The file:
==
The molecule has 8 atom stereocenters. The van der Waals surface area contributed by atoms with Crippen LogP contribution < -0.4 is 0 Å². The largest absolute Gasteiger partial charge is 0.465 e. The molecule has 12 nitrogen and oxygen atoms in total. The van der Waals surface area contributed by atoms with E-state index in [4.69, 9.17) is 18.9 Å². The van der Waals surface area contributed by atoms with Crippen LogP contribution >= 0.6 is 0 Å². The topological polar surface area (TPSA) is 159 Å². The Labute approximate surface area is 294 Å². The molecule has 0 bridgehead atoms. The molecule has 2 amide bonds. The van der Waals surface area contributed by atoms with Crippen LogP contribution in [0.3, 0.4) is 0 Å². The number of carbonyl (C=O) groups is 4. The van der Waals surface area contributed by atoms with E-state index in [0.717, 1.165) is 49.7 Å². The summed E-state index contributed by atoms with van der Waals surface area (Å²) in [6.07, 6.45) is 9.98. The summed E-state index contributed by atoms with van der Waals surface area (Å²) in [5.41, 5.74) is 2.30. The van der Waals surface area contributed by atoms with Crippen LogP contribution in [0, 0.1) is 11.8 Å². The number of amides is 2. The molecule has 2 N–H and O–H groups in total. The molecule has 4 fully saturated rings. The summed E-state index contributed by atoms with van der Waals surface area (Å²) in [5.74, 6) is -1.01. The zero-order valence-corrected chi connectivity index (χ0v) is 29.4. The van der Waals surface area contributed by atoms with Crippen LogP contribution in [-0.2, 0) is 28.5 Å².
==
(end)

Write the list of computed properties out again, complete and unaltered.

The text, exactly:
The molecule has 8 atom stereocenters. The van der Waals surface area contributed by atoms with Crippen LogP contribution < -0.4 is 0 Å². The largest absolute Gasteiger partial charge is 0.465 e. The molecule has 12 nitrogen and oxygen atoms in total. The van der Waals surface area contributed by atoms with E-state index in [4.69, 9.17) is 18.9 Å². The van der Waals surface area contributed by atoms with Crippen LogP contribution >= 0.6 is 0 Å². The topological polar surface area (TPSA) is 159 Å². The Labute approximate surface area is 294 Å². The molecule has 0 bridgehead atoms. The molecule has 2 amide bonds. The van der Waals surface area contributed by atoms with Crippen LogP contribution in [0.3, 0.4) is 0 Å². The number of carbonyl (C=O) groups is 4. The van der Waals surface area contributed by atoms with E-state index in [0.717, 1.165) is 49.7 Å². The summed E-state index contributed by atoms with van der Waals surface area (Å²) in [6.07, 6.45) is 9.98. The summed E-state index contributed by atoms with van der Waals surface area (Å²) in [5.41, 5.74) is 2.30. The van der Waals surface area contributed by atoms with Crippen LogP contribution in [0, 0.1) is 11.8 Å². The number of amides is 2. The molecule has 2 N–H and O–H groups in total. The molecule has 4 fully saturated rings. The summed E-state index contributed by atoms with van der Waals surface area (Å²) in [5.74, 6) is -1.01. The zero-order valence-corrected chi connectivity index (χ0v) is 29.4. The van der Waals surface area contributed by atoms with Crippen LogP contribution in [-0.2, 0) is 28.5 Å².